Renyel Pinto: The Fredo Corleone of relievers

At the risk of incurring great personal scorn, on this blog I have defended Fredo Corleone and the overall lack of GF knowledge rampant in our society.

Once more unto the breach, dear friends, once more …

Renyel Pinto had a tough game in the Marlins win against the putrid New York Mets on Wednesday. He was predictably getting killed on the morning talk shows. The best line I heard came on the ESPN Deportes station [1450 AM] – Desayuno Deportivo – a caller said that he wanted he wanted Pinto to go far in MLB, … far away. Knowing that fans, like popular emails which are constantly forwarded, are almost never accurate, I wanted to get into the numbers.

There were 95 relief pitchers in the National League which logged more than 40 innings. Here is where Pinto ranked in various categories against those other pitchers:

  • Games pitched: 73 – 16th place
  • Strikeouts per 9 innings: 8.51 – tied for 30th place [with Tim Byrdak]
  • ERA: 3.23 – tied for 39th place [with Tim Byrdak]
  • Innings pitched: 61.1 – tied for 39th place [with Tim Byrdak]
  • HR’s allowed: 4 – Tied for 39th with numerous others [but not Tim Byrdak]
  • Pitches Per Plate Appearance: 4.05 – 73rd place [tied with Tim Byrdak]
  • Walks & Hits per innings pitched [WHIP]: 1.61 – 87th place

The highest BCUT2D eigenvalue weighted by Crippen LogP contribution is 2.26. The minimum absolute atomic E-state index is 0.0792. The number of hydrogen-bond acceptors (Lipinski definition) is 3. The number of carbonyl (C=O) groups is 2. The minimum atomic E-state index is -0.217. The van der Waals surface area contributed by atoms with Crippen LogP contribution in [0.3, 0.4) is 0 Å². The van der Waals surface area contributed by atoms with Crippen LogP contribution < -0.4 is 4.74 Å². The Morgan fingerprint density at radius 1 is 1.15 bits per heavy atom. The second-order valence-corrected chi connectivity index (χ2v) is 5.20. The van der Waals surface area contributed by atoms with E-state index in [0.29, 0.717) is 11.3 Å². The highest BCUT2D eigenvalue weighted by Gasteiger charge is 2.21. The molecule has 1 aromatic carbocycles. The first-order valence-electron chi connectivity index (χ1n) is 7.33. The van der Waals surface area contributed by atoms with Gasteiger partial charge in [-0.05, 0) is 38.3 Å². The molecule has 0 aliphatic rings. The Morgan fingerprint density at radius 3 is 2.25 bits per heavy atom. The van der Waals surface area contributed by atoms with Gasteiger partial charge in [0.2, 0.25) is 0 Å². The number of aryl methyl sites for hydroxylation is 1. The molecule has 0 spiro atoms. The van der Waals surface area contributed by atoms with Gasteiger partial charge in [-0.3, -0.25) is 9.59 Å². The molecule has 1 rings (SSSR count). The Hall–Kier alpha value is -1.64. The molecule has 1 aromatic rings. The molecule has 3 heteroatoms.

Of those 95 National League relievers who pitched more than 40 innings, only 19 were lefties. Here is where Pinto ranked in various categories against those lefty pitchers:

  • Games pitched: 73 – 8th place
  • Strikeouts per 9 innings: 8.51 – tied for 9th place [with Tim Byrdak]
  • ERA: 3.23 – tied for 11th place [with Tim Byrdak]
  • Innings pitched: 61.1 – tied for 5th place [with Tim Byrdak]
  • HR’s allowed: 4 – Tied for 6th with numerous others [but not Tim Byrdak – who inexplicably gave up 10]
  • Pitches Per Plate Appearance: 4.05 – 11th place [tied with Tim Byrdak]
  • Walks & Hits per innings pitched [WHIP]: 1.61 – 17th place

As usual, getting into the numbers led to something even more interesting, Pinto and fellow lefty Tim Byrdak practically had the exact same season in 2008.

Pinto’s WHIP is the one critical area where Pinto is as bad as local fans think he is [especially after a bad outing]. However, if Pinto’s control were to improve — he issued the most walks of any lefty NL reliever — he likely moves up from being an average reliever pitcher to one of the better ones. Better to have a pitcher who needs to improve his control rather than his ‘stuff.’